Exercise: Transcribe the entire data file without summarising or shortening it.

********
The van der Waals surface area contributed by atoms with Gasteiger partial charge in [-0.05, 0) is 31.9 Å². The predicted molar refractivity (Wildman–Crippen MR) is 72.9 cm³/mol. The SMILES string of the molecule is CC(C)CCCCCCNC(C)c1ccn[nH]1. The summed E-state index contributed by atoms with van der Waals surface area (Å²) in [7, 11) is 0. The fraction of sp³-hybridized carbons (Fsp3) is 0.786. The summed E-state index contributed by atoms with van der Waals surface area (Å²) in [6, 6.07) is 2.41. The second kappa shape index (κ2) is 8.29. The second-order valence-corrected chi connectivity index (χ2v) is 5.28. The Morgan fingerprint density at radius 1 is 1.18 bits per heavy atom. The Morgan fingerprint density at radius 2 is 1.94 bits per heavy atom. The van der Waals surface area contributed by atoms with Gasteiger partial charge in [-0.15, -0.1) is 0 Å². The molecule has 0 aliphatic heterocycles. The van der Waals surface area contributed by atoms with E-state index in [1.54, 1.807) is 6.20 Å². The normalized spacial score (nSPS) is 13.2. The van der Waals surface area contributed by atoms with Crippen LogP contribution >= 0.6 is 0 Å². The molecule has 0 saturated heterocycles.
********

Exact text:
The van der Waals surface area contributed by atoms with Gasteiger partial charge in [-0.05, 0) is 31.9 Å². The predicted molar refractivity (Wildman–Crippen MR) is 72.9 cm³/mol. The SMILES string of the molecule is CC(C)CCCCCCNC(C)c1ccn[nH]1. The summed E-state index contributed by atoms with van der Waals surface area (Å²) in [7, 11) is 0. The fraction of sp³-hybridized carbons (Fsp3) is 0.786. The summed E-state index contributed by atoms with van der Waals surface area (Å²) in [6, 6.07) is 2.41. The second kappa shape index (κ2) is 8.29. The second-order valence-corrected chi connectivity index (χ2v) is 5.28. The Morgan fingerprint density at radius 1 is 1.18 bits per heavy atom. The Morgan fingerprint density at radius 2 is 1.94 bits per heavy atom. The van der Waals surface area contributed by atoms with Gasteiger partial charge in [-0.15, -0.1) is 0 Å². The molecule has 0 aliphatic heterocycles. The van der Waals surface area contributed by atoms with E-state index in [1.54, 1.807) is 6.20 Å². The normalized spacial score (nSPS) is 13.2. The van der Waals surface area contributed by atoms with Crippen LogP contribution >= 0.6 is 0 Å². The molecule has 0 saturated heterocycles.